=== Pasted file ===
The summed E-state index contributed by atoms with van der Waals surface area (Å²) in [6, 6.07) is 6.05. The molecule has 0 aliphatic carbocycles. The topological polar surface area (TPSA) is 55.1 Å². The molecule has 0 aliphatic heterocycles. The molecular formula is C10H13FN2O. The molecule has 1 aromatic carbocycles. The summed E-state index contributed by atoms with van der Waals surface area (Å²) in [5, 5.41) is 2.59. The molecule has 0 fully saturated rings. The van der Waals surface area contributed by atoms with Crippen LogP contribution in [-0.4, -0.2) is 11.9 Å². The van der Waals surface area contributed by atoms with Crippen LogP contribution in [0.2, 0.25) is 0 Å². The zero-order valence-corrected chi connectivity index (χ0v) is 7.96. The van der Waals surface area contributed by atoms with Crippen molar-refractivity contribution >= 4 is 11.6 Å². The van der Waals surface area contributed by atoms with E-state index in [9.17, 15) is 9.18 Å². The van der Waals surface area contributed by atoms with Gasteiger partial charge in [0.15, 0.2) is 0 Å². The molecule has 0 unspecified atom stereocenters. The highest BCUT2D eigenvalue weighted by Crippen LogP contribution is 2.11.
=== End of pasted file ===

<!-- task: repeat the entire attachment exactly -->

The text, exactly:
The summed E-state index contributed by atoms with van der Waals surface area (Å²) in [6, 6.07) is 6.05. The molecule has 0 aliphatic carbocycles. The topological polar surface area (TPSA) is 55.1 Å². The molecule has 0 aliphatic heterocycles. The molecular formula is C10H13FN2O. The molecule has 1 aromatic carbocycles. The summed E-state index contributed by atoms with van der Waals surface area (Å²) in [5, 5.41) is 2.59. The molecule has 0 fully saturated rings. The van der Waals surface area contributed by atoms with Crippen LogP contribution in [-0.4, -0.2) is 11.9 Å². The van der Waals surface area contributed by atoms with Crippen LogP contribution in [0.2, 0.25) is 0 Å². The zero-order valence-corrected chi connectivity index (χ0v) is 7.96. The van der Waals surface area contributed by atoms with Crippen molar-refractivity contribution >= 4 is 11.6 Å². The van der Waals surface area contributed by atoms with E-state index in [9.17, 15) is 9.18 Å². The van der Waals surface area contributed by atoms with Gasteiger partial charge in [0.15, 0.2) is 0 Å². The molecule has 0 unspecified atom stereocenters. The highest BCUT2D eigenvalue weighted by Crippen LogP contribution is 2.11.